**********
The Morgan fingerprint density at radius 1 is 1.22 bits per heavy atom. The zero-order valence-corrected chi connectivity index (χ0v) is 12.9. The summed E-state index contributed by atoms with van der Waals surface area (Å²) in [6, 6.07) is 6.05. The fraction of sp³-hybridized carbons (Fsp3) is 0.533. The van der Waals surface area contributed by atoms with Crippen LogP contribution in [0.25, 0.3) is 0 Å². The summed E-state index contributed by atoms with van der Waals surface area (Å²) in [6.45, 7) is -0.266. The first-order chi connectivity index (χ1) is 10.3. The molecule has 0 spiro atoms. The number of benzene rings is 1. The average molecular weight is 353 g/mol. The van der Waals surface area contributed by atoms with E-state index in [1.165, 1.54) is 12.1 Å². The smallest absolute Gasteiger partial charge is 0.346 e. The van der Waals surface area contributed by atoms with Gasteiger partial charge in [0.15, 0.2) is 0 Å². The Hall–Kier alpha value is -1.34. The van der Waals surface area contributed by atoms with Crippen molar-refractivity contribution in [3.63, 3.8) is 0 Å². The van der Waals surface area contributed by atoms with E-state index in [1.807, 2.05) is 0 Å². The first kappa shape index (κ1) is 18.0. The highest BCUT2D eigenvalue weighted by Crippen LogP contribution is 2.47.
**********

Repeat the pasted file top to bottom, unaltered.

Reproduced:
The Morgan fingerprint density at radius 1 is 1.22 bits per heavy atom. The zero-order valence-corrected chi connectivity index (χ0v) is 12.9. The summed E-state index contributed by atoms with van der Waals surface area (Å²) in [6, 6.07) is 6.05. The fraction of sp³-hybridized carbons (Fsp3) is 0.533. The van der Waals surface area contributed by atoms with Crippen LogP contribution in [0.25, 0.3) is 0 Å². The summed E-state index contributed by atoms with van der Waals surface area (Å²) in [6.45, 7) is -0.266. The first-order chi connectivity index (χ1) is 10.3. The molecule has 0 spiro atoms. The number of benzene rings is 1. The average molecular weight is 353 g/mol. The van der Waals surface area contributed by atoms with E-state index in [1.165, 1.54) is 12.1 Å². The smallest absolute Gasteiger partial charge is 0.346 e. The van der Waals surface area contributed by atoms with Gasteiger partial charge in [0.15, 0.2) is 0 Å². The Hall–Kier alpha value is -1.34. The van der Waals surface area contributed by atoms with Crippen molar-refractivity contribution in [3.63, 3.8) is 0 Å². The van der Waals surface area contributed by atoms with E-state index in [1.807, 2.05) is 0 Å². The first kappa shape index (κ1) is 18.0. The highest BCUT2D eigenvalue weighted by Crippen LogP contribution is 2.47.